Conservationists Sue Over Plastics Dumped in Texas Gulf

VICTORIA, Texas (CN) – An environmental group claims in a federal lawsuit that Formosa Plastics refuses to stop illegally discharging small plastic pellets from its 2,500-acre plant into waters along the Texas Gulf Coast, threatening local wetlands, beaches and wildlife.

Since January 2016, more than 1,600 plastic pellets have been collected along 20 miles of shoreline in Lavaca Bay and Matagorda Bay by members of the nonprofit San Antonio Bay Estuarine Waterkeeper, according to a lawsuit the group filed Monday in Victoria federal court.

They claim the pellets are toxic to fish, birds and turtles that could consume them, and threaten the commercial fishing and tourism industries.

Represented by Texas RioGrande Legal Aid, the environmental group and its executive director, Diane Wilson, asked a federal court to stop the privately held Formosa Plastics from releasing plastic pellets into the waterways.

“There is a strong likelihood, based on past conduct, that Formosa will continue to discharge plastics in violation of its permit and the Clean Water Act,” the complaint states.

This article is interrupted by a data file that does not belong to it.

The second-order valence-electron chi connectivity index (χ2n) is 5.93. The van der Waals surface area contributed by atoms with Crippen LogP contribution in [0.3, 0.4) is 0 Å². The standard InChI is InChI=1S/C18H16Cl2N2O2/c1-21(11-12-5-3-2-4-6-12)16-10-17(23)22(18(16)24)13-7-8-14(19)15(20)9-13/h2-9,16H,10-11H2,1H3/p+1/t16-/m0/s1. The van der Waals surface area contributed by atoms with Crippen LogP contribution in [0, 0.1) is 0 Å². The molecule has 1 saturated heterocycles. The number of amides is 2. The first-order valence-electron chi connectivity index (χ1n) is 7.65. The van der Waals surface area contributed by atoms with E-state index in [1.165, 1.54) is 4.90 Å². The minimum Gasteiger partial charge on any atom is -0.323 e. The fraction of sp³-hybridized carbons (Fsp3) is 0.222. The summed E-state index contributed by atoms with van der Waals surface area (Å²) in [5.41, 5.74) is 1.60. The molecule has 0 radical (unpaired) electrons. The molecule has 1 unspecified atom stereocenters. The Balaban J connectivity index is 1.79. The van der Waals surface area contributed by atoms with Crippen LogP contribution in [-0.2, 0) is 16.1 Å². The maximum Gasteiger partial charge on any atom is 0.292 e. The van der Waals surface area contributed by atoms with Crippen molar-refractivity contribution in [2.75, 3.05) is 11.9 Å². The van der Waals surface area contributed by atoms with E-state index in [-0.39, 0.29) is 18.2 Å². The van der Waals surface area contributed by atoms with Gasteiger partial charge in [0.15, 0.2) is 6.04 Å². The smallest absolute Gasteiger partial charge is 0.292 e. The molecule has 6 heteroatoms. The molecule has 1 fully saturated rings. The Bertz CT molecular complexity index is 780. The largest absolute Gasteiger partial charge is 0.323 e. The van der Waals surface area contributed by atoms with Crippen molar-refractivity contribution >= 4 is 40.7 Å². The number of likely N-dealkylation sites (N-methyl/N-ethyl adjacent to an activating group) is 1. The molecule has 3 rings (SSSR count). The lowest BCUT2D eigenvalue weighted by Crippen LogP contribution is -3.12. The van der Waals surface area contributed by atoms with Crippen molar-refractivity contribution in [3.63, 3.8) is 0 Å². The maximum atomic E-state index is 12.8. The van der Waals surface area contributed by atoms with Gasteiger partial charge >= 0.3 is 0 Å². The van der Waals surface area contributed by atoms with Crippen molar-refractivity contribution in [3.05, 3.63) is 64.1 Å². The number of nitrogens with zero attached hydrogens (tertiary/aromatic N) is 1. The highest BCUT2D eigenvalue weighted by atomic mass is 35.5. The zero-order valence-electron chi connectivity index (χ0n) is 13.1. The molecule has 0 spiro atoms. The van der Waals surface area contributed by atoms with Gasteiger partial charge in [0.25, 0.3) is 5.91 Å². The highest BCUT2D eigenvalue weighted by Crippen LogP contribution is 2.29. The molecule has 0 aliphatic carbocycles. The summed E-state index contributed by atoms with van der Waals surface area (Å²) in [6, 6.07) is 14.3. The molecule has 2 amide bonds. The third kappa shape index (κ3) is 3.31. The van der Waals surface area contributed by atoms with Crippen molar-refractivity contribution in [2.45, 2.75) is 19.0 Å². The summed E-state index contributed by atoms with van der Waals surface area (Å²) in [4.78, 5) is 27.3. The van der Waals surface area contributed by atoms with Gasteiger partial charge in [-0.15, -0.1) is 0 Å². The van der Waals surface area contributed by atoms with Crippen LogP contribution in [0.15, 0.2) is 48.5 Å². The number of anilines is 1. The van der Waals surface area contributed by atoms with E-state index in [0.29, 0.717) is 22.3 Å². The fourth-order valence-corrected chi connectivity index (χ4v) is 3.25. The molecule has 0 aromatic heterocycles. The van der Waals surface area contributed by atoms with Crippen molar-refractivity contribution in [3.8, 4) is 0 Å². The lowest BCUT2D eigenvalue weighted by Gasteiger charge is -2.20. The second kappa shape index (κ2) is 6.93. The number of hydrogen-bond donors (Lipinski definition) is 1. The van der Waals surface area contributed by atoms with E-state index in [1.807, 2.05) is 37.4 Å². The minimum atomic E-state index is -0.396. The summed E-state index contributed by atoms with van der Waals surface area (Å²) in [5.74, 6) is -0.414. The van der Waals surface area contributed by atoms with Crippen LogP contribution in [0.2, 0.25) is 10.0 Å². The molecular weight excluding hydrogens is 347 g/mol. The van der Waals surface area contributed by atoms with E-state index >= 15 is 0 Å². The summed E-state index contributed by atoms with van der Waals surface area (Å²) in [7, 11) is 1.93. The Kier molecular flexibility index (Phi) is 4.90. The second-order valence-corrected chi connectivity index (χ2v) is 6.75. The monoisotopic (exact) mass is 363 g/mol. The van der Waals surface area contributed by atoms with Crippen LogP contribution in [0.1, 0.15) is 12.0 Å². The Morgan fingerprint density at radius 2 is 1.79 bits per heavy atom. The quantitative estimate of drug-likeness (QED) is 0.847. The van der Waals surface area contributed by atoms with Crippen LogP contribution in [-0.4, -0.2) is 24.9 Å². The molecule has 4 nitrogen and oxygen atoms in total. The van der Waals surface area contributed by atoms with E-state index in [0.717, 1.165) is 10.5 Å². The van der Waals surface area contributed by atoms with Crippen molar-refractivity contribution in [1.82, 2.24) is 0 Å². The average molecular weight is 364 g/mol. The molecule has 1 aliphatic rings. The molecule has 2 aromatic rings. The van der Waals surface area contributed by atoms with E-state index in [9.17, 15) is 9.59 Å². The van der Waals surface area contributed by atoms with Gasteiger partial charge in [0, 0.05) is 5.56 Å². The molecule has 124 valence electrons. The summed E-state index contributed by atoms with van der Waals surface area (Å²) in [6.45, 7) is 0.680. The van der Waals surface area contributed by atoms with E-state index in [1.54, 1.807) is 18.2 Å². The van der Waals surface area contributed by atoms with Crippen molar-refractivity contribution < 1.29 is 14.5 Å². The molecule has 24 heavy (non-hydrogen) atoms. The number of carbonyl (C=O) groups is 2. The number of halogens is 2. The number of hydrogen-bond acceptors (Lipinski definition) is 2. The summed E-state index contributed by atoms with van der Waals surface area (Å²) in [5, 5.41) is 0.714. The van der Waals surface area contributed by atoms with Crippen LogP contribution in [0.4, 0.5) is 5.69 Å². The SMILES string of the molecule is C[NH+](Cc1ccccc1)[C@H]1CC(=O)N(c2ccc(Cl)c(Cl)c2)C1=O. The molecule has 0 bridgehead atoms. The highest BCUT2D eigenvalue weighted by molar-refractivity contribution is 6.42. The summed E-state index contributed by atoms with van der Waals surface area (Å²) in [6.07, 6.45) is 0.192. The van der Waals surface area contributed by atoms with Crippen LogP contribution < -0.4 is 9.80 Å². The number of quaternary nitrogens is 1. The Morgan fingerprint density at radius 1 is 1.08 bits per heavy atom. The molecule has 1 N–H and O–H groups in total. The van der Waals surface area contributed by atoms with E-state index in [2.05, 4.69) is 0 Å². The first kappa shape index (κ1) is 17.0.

Formosa Plastics, a Taiwanese-owned company with a U.S. headquarters in New Jersey, runs the 2,500-acre plant across Lavaca Bay and Port Lavaca in Point Comfort, Texas.

Wilson, a former shrimper, says she has complained to state and federal agencies since at least 2009, but has continued to see new discharged plastics, even after investigations and findings of violations by the Texas Commission on Environmental Quality and the Environmental Protection Agency.

San Antonio Bay Estuarine Waterkeeper claims penalties owed to the federal government for Formosa’s actions can reach up to $104,828 per day since volunteers began gathering samples. Formosa Plastics USA’s pretax income in 2016 reached more than $1.36 billion, according to the lawsuit.

Wilson and the group seek damages under the citizen-suit provision of the Clean Water Act, which allows for penalties of up to $52,400 per violation per day. They also want an injunction to stop the company from releasing plastic pellets into the area’s waterways.

“Formosa’s ongoing violations of the Clean Water Act have caused, and unless abated, will continue to cause significant harm to the Cox Creek, Lavaca Bay, and Matagorda Bay ecosystems that Waterkeepers use and enjoy,” the lawsuit states.

A Formosa spokesman declined to comment on the lawsuit Tuesday.

The Clean Water Act prohibits the discharge of pollutants into waters of the United States, unless the discharge is in compliance with a National Pollutant Discharge Elimination System permit.

Formosa has not reported any discharges of plastics to the TCEQ, according to the lawsuit.

San Antonio Bay Estuarine Waterkeeper  and Wilson are represented by Erin Gaines with Texas RioGrande Legal Aid.

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